As this is the first room that and adventuring party sees, it can go a long way toward setting the tone for the dungeon. I like my entrances to be interesting, but as this room is often the most frequent through-way for adventurers going in to plunder the depths and monsters sneaking out to raid the countryside, it's unlikely to be filled with interesting items, traps or tricks. By the same token if the room is a 30'x30 square with nothing in it but doors or archways and a dusty floor, it serves as a rather drab opening for the "mystical underworld".
So, perhaps it is best that the entrance leads to a corridor, allowing the players an initial choice and some variability around which room the party encounters first. With this approach, different parties can find different first rooms. Of course this does little to help capture the players imagination initially. "Ooooh a 10' wide corridor! How novel."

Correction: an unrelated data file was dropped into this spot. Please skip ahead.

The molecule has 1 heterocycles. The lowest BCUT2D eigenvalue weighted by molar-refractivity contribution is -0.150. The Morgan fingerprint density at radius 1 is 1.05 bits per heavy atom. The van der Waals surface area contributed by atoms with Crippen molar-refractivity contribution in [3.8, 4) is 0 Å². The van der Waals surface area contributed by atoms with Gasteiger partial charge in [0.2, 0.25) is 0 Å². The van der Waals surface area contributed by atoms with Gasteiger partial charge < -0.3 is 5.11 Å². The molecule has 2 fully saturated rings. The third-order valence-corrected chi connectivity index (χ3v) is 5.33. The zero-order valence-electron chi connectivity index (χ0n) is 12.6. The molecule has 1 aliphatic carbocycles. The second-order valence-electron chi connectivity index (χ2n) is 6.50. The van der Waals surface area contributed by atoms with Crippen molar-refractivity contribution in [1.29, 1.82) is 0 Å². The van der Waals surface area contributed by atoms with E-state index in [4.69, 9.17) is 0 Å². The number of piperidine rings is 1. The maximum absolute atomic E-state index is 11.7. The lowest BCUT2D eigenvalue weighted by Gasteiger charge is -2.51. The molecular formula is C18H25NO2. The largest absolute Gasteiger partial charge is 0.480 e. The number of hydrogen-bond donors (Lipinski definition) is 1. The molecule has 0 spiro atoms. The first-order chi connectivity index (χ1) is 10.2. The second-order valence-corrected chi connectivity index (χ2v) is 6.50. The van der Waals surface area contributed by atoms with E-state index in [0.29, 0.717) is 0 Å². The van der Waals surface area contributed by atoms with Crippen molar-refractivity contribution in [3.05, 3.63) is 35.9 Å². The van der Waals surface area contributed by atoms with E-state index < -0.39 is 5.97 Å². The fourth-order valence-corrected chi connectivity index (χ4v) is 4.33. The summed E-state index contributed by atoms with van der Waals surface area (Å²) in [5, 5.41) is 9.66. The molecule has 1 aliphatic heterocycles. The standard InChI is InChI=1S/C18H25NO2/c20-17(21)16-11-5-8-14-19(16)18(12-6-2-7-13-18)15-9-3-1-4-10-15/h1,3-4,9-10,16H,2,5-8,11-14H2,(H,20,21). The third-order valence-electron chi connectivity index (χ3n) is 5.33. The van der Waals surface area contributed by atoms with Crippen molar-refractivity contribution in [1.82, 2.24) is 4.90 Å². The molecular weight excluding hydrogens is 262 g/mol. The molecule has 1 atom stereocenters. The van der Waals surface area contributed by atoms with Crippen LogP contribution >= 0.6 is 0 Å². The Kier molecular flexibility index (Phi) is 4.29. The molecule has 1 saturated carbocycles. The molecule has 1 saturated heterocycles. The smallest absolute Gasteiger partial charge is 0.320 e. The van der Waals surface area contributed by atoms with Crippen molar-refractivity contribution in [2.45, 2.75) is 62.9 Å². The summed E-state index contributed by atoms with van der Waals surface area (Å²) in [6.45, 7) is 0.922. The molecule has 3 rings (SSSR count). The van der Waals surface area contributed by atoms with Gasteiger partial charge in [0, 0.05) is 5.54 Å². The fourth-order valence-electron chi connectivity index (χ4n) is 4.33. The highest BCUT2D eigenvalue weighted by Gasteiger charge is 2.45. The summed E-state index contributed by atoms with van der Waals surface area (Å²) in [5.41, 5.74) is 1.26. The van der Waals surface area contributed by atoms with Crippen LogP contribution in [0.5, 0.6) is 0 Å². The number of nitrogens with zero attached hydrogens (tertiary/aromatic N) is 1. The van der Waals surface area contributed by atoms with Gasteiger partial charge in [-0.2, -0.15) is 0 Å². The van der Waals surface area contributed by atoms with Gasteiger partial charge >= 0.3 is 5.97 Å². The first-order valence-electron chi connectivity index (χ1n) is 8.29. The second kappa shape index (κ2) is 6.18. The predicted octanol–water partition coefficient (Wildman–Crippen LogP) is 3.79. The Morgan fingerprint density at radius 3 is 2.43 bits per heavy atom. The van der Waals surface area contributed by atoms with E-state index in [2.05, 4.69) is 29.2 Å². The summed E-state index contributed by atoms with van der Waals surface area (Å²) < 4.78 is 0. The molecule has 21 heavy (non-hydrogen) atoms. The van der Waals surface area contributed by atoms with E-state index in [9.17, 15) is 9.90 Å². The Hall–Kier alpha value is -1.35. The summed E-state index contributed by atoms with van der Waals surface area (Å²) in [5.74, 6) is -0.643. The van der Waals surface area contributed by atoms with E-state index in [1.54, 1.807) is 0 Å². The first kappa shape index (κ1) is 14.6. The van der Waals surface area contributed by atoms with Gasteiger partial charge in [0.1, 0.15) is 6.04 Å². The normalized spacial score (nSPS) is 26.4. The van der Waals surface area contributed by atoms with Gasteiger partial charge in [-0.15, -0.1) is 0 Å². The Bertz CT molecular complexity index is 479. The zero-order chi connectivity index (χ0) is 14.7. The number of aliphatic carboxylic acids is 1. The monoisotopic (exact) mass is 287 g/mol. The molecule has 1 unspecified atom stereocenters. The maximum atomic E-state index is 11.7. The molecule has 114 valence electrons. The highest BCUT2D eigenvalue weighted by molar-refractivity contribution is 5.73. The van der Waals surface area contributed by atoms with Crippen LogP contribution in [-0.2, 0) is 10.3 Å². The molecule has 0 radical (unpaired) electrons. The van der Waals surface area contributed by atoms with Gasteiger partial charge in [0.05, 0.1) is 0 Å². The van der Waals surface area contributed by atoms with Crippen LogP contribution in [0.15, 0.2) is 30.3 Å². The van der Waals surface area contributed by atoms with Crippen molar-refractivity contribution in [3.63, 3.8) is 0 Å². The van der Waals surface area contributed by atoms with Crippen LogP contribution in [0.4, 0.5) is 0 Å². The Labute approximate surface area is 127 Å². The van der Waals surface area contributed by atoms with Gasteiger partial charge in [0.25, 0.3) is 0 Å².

In the first edition Dungeon Master's Guide, Gary Gygax presents a small selection of dungeon entrances to be used with the random dungeon generation tables in the appendix. While these are useful, I've never found them to be particularly inspiring, and I'm a strong believer that maps should be inspiring. I think that a GM should look at a map and think, "now that's a cool looking dungeon!" But this is heading toward a discussion of how important are cool maps to cool dungeons, with is a topic for another time.